we're the third largest taker of people in need of resettlement, and we will decide who comes here
and we choose to decide the people most in need and we do that with the UN and, at the moment, our
refugee and humanitarian load is probably 60-70 per cent out of Africa and I don't think anyone
could dispute that these are the people most in need.

MICHAEL BRISSENDEN: Today's new Australians, though, have been here for some time already and none
of them arrived by boat. They arrived as part of the normal refugee program. But while the Africans
were expressing their joy in the traditional manner in the corridors of the Parliament there was
less joy and certainly no African salutations inside the joint party room meeting today. This
Government's fight with its own backbenchers is over new rules that would see all new arrivals by
boat, even those who make it to the mainland, processed offshore at Nauru. It's a fight that's
diverted internal debate now for weeks, but it seems it's still no closer to resolution.

SENATOR JUDITH TROETH, LIBERAL BACKBENCHER: Today is Tuesday. There's Wednesday and Thursday to go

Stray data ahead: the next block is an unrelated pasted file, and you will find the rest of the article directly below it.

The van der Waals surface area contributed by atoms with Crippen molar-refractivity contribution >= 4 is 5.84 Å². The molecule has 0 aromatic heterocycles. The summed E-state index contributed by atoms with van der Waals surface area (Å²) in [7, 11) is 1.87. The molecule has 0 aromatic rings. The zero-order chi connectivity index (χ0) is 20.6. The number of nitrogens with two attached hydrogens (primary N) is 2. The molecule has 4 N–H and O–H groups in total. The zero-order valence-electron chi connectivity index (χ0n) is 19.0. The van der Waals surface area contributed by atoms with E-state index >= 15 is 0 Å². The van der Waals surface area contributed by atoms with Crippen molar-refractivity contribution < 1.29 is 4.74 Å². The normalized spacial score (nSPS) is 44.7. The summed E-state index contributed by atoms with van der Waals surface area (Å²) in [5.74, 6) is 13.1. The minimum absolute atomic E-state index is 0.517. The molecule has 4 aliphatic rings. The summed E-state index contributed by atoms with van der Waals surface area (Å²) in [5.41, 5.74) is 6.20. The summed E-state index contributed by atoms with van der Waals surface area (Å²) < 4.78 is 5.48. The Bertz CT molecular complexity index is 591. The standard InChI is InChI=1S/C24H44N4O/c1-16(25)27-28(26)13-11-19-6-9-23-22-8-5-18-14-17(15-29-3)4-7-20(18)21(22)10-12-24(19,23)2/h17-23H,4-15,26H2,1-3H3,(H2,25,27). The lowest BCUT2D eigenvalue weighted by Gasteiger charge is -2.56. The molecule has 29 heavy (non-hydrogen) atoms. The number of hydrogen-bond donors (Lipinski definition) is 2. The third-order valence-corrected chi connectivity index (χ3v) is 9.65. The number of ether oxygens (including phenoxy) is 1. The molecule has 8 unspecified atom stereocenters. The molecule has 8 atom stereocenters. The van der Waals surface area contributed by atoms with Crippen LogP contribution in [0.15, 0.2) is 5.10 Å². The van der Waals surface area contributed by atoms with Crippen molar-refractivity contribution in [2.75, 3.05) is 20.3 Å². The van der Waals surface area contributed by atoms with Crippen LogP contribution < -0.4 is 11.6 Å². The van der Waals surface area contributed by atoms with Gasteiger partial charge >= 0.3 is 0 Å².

and then the House of Representatives goes home. So time is getting short. But we do want to reach
a suitable conclusion and will be working until we get there.

REPORTER: So still major sticking points?

SENATOR JUDITH TROETH: I would say so, yes.

MICHAEL BRISSENDEN: Meetings between the so-called dissidents and the minister have been continuing
on and off for some time. The Prime Minister had initially wanted to get his amendment bill passed
before the end of this session and the start of the long winter break and, perhaps more
importantly, before his meeting with the Indonesian President next Monday. Now, though, the urgency
seems to have dissipated.

JOHN HOWARD, PRIME MINISTER: I think all I'll say about the legislation is that there are still
discussions going on and I'm a patient man, a very patient man.

MICHAEL BRISSENDEN: Patience, though, appears to be running out among some in the party room. While